Mt. Fuji is a mountain that is visible from the whole world – as a symbol of the Japanese state or the great Orient, its images are featured in virtually every Japan-related brochure and merchandize well beyond the geographical constraints of the Archipelago.
The present paper asks several provocative questions: to what extent are the Western perceptions of Mt. Fuji embedded into the constructed „universal heritage value“ in its UNESCO World Heritage nomination process; how does the defined universal value relate to the local identity value of Mt Fuji cultural landscape; and how does the contemporary perception of both universal and local value of the place relate to the evidence of its long-term history of land use? To what extent can we claim that its nomination as a „sacred place and source of artistic inspiration“ casts the mountain in terms of European values and perception of the place, and how well does it accommodate different identities and uses on local level? And on the other hand, to what extent are the present local identities related to historical land use before the rapid modernization?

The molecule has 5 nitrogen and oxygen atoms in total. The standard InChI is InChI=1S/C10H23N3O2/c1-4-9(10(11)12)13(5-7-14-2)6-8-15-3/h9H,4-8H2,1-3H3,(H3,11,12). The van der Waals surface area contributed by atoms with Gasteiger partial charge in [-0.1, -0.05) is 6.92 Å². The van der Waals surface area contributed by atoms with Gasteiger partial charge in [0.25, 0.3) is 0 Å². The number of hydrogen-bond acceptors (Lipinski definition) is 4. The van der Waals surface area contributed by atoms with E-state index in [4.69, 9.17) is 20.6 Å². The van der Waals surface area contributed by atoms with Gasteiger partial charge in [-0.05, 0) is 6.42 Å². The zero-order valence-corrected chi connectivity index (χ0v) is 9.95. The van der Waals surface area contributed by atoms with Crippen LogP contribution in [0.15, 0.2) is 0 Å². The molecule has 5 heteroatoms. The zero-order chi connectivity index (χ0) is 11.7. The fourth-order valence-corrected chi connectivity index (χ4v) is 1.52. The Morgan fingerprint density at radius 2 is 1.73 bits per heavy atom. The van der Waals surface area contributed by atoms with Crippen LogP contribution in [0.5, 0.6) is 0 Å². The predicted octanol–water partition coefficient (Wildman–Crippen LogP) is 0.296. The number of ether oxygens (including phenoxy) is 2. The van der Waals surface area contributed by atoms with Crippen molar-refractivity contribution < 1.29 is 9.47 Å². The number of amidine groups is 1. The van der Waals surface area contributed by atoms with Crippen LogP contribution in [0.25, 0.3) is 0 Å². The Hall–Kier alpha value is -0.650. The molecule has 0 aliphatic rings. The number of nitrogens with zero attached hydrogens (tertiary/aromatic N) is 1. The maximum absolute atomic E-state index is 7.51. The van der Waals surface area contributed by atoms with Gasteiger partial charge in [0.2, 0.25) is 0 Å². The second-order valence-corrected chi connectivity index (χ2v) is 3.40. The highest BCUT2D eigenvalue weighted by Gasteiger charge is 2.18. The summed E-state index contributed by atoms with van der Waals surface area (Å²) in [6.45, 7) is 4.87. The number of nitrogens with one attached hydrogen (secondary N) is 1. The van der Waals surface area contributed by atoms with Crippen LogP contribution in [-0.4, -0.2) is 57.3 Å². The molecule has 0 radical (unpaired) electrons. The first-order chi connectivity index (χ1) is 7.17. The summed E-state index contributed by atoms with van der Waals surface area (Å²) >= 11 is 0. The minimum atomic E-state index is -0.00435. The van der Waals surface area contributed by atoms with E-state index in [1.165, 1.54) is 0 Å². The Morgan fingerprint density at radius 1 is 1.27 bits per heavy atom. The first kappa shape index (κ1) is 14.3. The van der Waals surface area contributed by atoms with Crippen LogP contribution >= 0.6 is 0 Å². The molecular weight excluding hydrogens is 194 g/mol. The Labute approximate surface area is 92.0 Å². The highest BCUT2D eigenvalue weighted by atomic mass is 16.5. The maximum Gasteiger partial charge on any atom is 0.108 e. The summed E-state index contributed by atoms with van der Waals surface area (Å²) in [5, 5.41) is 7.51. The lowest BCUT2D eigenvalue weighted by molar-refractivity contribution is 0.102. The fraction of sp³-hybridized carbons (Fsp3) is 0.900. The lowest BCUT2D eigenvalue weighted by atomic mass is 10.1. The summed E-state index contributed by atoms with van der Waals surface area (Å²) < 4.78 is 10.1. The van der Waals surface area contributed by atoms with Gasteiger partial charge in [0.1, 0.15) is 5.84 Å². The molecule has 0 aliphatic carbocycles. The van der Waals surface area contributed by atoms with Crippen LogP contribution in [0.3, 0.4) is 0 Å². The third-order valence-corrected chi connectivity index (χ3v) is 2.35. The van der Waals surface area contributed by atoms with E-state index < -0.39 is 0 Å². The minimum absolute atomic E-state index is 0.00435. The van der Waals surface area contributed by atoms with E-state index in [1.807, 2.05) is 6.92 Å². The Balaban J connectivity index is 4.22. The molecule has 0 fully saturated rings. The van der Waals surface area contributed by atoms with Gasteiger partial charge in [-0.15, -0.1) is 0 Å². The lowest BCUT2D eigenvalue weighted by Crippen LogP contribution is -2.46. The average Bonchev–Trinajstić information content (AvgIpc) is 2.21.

To answer these and related questions, we will use a variety of sources from interviews with people involved in world heritage nomination process, nomination materials, media sources, but also historical evidence of past landscape use, such as maps, historical documents and archaeological data. While the people involved in the construction of „universal value“ lament the excessive pressure by the Western experts, the local inhabitants express bewilderment about the nomination as a site of worship and art. How and by whom was the mountain used is a key question in addressing these claims. An additional theoretical issue involved in the discussion is how much should the present local identities and evaluations be included in the construction of heritage value in case of a massive landscape change that completely changes millenia-long practices?
Innsbruck, Austria, 2016.